Did you know that over 50% of women over age 75 are still getting annual mammograms? Should this life-saving practice be discontinued at a certain age if it no longer decreases mortality from breast cancer?
What is a Mammogram and Why is it Important?
A mammogram is a special type of breast x-ray that allows medical professionals to look for changes in breast tissue. Mammograms detect early signs of breast cancer. Regular mammograms are the best way to detect breast cancer. Sometimes mammograms can detect breast cancer three years before it’s felt.
Regular mammograms are an important step in protecting your health, even if you don’t have any breast problems. But are mammograms necessary throughout life? Keep reading to find out.
Mammogram Guidelines for Women Age 45 to 54
For women with no history of cancer, we recommend seeing your doctor for an annual mammogram from age 40 through age 54, and every other year from that point on. From age 55 onwards, you can transition to a mammogram every other year until you are 75. At age 75, have a conversation with your healthcare provider about whether you should continue having mammograms.
If you have a history of breast cancer, the recommendations for mammogram screening may be different. Recommendations from the American Society of Clinical Oncology (ASCO) and the American Cancer Society suggest continuing yearly mammograms for women who have had a unilateral mastectomy or lumpectomy. These mammograms may play an important role in detecting a recurrence of breast cancer or new breast cancer.
Mammogram Guidelines for Women Over Age 75
Among women who are older than 75, the guidelines for mammogram screening aren’t as cut and dry. There are two scenarios where regular mammograms may not be recommended or necessary.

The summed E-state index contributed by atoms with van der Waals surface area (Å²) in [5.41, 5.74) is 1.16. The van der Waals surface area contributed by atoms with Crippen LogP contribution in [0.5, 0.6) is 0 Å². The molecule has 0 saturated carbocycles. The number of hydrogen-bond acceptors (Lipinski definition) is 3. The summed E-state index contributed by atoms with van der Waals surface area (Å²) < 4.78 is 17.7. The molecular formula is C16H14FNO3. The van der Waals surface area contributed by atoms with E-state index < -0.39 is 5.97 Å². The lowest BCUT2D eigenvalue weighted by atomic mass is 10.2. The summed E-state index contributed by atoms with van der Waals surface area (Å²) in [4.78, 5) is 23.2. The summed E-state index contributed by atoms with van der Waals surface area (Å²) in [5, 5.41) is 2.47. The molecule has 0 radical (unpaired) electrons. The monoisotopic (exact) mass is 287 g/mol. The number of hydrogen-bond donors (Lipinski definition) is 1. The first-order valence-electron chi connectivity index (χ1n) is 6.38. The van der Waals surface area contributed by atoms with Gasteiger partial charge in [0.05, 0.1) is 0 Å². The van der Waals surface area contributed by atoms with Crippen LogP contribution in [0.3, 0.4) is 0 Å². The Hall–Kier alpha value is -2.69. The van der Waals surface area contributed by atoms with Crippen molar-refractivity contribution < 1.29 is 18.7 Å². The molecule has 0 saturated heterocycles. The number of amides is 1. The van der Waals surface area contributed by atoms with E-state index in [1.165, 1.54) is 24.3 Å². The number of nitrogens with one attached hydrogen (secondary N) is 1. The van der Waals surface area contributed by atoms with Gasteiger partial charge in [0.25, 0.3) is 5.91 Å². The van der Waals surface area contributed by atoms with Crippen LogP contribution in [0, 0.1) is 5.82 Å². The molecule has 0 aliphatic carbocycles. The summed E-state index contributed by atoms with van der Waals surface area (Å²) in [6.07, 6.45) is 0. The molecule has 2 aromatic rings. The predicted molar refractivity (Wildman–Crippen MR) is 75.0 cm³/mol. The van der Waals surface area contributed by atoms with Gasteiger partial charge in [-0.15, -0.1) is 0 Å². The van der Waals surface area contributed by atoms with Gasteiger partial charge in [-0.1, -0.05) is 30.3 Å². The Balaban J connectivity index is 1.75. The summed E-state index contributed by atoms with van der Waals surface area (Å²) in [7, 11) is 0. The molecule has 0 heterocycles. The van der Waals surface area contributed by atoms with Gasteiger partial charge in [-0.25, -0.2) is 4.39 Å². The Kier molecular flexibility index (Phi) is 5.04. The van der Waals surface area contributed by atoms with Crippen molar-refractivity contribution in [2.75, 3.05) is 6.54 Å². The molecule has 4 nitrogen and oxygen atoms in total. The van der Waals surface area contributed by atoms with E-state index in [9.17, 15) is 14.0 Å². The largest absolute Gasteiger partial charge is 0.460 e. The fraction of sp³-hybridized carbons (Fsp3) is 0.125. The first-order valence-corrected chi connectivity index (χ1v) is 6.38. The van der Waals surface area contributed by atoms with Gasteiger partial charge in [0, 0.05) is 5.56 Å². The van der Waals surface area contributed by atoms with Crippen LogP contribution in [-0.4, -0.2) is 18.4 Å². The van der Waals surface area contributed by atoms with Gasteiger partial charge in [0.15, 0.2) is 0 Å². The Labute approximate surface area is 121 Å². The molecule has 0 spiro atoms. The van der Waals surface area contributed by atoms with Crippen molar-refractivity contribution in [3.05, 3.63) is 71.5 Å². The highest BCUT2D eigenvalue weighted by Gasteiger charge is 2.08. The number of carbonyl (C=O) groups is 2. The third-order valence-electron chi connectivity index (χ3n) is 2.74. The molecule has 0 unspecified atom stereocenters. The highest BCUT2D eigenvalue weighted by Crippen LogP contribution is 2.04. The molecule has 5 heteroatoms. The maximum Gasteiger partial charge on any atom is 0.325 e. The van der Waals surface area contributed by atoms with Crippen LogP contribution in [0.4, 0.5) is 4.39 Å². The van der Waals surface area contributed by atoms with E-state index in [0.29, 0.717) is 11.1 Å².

The first scenario is among women with significant medical conditions, such as stroke or heart disease, that may pose a higher risk of death than breast cancer. In these situations, it’s not entirely clear whether continuing mammograms through the lifespan is necessary, ASCO points out.
The next scenario is among women who were treated for lower-risk breast cancer and are taking medication to lower breast cancer risks. In these situations, mammograms may not as important compared to a case where someone isn’t on this type of medication.
Since mammogram recommendations vary from one woman to another, the best thing you can do once you get close to age 75 is have a discussion with your healthcare provider to come up with a plan that makes the most sense for you.
If you would like to meet with a knowledgeable doctor, consider contacting Women’s Health Arizona. As Arizona’s largest ObGyn group, we’re trained and solely dedicated to delivering the best ObGyn experience in convenient and comfortable settings around Phoenix.